DIY powdered oil without maltodextrin?


#1

I have learned about the oil powder only today and the Soylent 1.4 release got me quite excited. I’ve found some DIY instructions, for example this and this and here’s an old thread too. Basically, you mix tapioca maltodextrin with oil and voila, there you have the powdered oil.

This got me wondering - does it have to be specifically maltodextrin or is it possible use some other ingredient, for example isomaltulose? We already use it in our DIY recipe, so infusing it with oil would be practical.

So I tried mixing the palatinose (isomaltulose) with olive oil, and it looks like this:

which is visually pretty similar to what I’ve seen in those DIY recipes and videos for maltodextrin oil powder. It tastes mildly sweet because of the palatinose, which the maltodextrin oil powder isn’t supposed to; but in the final mix, it doesn’t really matter.

I understand that maltodextrin probably has some unique property which isomaltulose doesn’t have, and that’s why it’s used in the process. But theoretically, are there any drawbacks to using other saccharides? If I mix this oil powder together with the rest of the dry ingredients of the recipe and keep it in a dark container, will it go bad faster than keeping the oil separately in a dark bottle?

Or are there any alternatives for powdered oil which don’t use maltodextrin? I know some distributions use flax, chia, hemp seeds and heavy cream powder for fat, but I’m specifically interested in powdered vegetable oils.


#2

Before I got my official soylent, I was doing DIY (QuidNYC’s Superfood). After a while measuring in the oil every day, I started mixing a week’s worth of powder and then mixing the oil in. Then I would measure out I think 7 scoops for each day. That was about the right amount based on weight. The scoop I was using was 90 mL.

It seemed to work well. The powder would absorb the oil. It did make it darker and less floury. Like it wouldn’t make float in the air if you disturbed it like flour will. It was quite easy to use, and the oil wouldn’t seep out.


#3

I wonder how long this keeps and how to make it keep longer… Can this be done with Protein powders?


#4

Best way to increase shelf life is to store it in a oxygen-free bag away from light. Sealed mylar bag with an oxygen absorber works great.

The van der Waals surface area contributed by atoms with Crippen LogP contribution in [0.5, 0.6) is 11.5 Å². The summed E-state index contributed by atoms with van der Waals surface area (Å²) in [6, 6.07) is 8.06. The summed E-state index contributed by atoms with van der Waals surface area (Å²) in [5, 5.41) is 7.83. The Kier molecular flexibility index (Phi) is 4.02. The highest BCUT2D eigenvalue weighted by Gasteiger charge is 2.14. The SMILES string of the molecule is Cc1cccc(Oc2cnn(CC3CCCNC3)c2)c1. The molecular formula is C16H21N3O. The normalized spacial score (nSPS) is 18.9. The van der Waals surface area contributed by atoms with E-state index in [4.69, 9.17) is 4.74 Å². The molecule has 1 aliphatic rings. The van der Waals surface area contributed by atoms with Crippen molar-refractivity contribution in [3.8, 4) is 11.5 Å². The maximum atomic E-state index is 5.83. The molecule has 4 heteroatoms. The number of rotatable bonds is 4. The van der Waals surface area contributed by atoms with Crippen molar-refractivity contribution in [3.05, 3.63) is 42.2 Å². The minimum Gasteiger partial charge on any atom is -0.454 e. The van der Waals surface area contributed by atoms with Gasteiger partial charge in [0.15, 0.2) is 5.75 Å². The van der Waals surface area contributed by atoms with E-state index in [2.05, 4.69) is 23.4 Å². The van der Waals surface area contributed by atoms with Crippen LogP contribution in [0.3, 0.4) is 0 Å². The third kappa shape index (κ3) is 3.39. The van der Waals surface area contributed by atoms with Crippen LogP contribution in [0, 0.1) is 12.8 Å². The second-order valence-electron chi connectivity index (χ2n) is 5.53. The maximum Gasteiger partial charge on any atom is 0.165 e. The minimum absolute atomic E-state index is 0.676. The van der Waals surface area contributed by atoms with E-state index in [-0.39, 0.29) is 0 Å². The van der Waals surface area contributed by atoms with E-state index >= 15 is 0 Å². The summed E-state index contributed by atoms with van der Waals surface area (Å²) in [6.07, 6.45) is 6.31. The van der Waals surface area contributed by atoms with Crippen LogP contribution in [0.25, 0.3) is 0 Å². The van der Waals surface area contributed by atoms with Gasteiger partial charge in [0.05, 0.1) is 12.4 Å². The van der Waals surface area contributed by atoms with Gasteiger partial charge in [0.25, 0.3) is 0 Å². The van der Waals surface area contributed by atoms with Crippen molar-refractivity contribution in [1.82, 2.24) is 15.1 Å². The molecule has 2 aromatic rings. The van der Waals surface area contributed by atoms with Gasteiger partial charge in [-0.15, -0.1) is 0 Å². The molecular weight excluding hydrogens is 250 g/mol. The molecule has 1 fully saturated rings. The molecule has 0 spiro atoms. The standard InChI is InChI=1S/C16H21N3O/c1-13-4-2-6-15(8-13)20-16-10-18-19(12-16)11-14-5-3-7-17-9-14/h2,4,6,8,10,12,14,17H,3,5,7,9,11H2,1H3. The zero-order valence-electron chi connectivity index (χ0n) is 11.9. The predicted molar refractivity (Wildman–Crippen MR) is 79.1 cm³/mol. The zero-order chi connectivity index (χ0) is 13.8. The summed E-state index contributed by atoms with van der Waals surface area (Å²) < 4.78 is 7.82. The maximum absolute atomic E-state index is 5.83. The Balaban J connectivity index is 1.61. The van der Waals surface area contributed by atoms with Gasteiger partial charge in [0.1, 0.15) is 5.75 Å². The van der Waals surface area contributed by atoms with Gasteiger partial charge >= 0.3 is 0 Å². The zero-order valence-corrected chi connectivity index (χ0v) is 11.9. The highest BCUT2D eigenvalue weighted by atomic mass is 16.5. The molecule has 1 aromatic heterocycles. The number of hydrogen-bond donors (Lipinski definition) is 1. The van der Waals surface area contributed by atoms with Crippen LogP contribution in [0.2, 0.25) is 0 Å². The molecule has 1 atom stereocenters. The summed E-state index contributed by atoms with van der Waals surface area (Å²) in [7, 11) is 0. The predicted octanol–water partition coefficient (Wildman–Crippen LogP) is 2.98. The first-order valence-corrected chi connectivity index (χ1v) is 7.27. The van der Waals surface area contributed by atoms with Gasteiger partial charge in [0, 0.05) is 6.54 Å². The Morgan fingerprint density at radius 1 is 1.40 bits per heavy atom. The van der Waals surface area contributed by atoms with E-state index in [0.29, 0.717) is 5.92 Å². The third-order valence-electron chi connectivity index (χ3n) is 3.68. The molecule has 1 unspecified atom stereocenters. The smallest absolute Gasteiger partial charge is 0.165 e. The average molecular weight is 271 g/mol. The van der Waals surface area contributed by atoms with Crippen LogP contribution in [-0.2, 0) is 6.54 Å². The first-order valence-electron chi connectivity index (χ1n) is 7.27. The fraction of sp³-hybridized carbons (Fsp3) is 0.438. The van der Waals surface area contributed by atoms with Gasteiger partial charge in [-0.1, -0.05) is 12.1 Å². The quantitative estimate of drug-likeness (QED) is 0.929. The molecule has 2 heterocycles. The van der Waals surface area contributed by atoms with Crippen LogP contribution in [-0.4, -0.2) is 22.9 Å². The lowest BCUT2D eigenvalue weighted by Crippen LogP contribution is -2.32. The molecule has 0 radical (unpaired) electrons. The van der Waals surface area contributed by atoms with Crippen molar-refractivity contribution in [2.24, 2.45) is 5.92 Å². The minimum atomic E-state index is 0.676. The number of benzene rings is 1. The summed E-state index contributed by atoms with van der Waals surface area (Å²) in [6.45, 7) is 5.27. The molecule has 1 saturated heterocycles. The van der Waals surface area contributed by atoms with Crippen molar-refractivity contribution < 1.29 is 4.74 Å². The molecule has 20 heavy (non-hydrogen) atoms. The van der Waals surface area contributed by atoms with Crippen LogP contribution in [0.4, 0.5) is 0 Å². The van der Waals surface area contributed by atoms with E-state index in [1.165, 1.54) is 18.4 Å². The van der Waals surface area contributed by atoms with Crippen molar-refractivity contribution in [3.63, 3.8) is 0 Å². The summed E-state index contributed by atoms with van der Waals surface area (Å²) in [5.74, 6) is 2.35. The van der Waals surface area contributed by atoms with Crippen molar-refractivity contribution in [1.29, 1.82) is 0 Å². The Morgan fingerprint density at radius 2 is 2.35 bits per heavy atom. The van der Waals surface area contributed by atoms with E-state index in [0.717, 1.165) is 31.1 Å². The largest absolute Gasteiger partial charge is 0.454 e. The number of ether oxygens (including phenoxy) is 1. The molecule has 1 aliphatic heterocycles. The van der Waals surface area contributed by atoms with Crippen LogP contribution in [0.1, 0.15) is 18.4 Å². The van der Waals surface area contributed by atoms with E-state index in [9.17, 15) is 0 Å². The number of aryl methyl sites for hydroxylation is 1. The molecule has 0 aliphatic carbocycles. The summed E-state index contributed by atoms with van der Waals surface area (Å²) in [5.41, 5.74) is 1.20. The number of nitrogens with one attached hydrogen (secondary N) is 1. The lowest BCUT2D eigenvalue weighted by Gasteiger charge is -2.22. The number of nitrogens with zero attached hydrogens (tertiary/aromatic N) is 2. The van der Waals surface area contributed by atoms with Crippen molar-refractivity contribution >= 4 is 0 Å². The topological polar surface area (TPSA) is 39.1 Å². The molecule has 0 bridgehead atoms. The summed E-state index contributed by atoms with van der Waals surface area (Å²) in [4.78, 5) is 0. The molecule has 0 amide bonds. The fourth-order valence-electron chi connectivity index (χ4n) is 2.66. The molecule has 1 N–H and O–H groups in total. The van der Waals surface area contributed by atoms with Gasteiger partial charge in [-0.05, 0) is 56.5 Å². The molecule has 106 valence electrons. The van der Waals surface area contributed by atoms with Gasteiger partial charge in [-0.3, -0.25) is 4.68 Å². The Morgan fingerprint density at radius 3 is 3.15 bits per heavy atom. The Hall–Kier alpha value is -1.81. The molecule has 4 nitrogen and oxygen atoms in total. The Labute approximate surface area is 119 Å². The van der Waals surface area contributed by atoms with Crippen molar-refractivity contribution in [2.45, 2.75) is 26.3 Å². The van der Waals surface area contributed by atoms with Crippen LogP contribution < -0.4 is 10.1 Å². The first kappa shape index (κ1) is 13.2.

#5

I’d go for the fridge, too. Anaerobic bacteria thrive when you suppress aerobic bacteria by denying them oxygen.

If there are carbs, nitrates, and a little moisture, some kind of bacteria can get going, but cold slows them all down.

The oxygen absorber is a great idea to reduce oxidative rancidity in the oil, especially if you’re using an oil like flax. Monounsaturated oils don’t suffer much from oxidative rancidity, because that happens to more to polyunsaturated oils. But omega-3 and omega-6 are polyunsaturated… a lot of people like to use flax oil, which is high in ALA, and omega-3, which is very vulnerable to oxidative rancidity.

Mixing flax oil with a fluffy powder is effectively aerating it… and you’re very likely to have it go rancid quickly. Vacuuming out the air will help, the oxygen absorber will help, and the fridge or freezer will help (reaction is slowed by the cold.)


#6

I haven’t tried it, but I’ve heard good reports of people tossing the bags in the freezer. Makes sense.


#7

I was worried it might be like this. Thanks for the explanation and tips!

The pseudo-powdered oil from my experiment still seems to be good after 6 days, being freely exposed to air at room temperature, but six days isn’t much.

So I guess my question is - is there no other powder that would have “maltodextrin-like” ability to create true powdered oil which doesn’t go rancid so fast?


#8

To be honest, I’m speculating. It’s possible that the maltodextrin sucks up any available humidity and prevents the buggies, and if you use a mono oil, it could be fine…

I suppose the thing to do is to test.

Take a little mix, and a little plain oil, and store them in the same conditions… taste them while fresh, and then see which goes bad first, and after how long…


#9

The third one is my original post where I suggested it! Back after 2 years lol. FInally trying official soylent.


#10

Thanks, a few years later. This info is handy.

What I have found is that Tapioca Maltodextrin works best - something to do with its molecular/compound structure that is different from standard (and cheaper) Corn derived Maltodextrin. Added to that it has a lower Dextrose Equivalent (DE), and is absorbed slower.

Another recommendation for making powdered oils is to blend them in a nitrogen atmosphere (would probably go a long way to preventing the Oxidsation of the Polyunsaturated fats), but I have no idea how I would achieve this in a typical kitchen environment.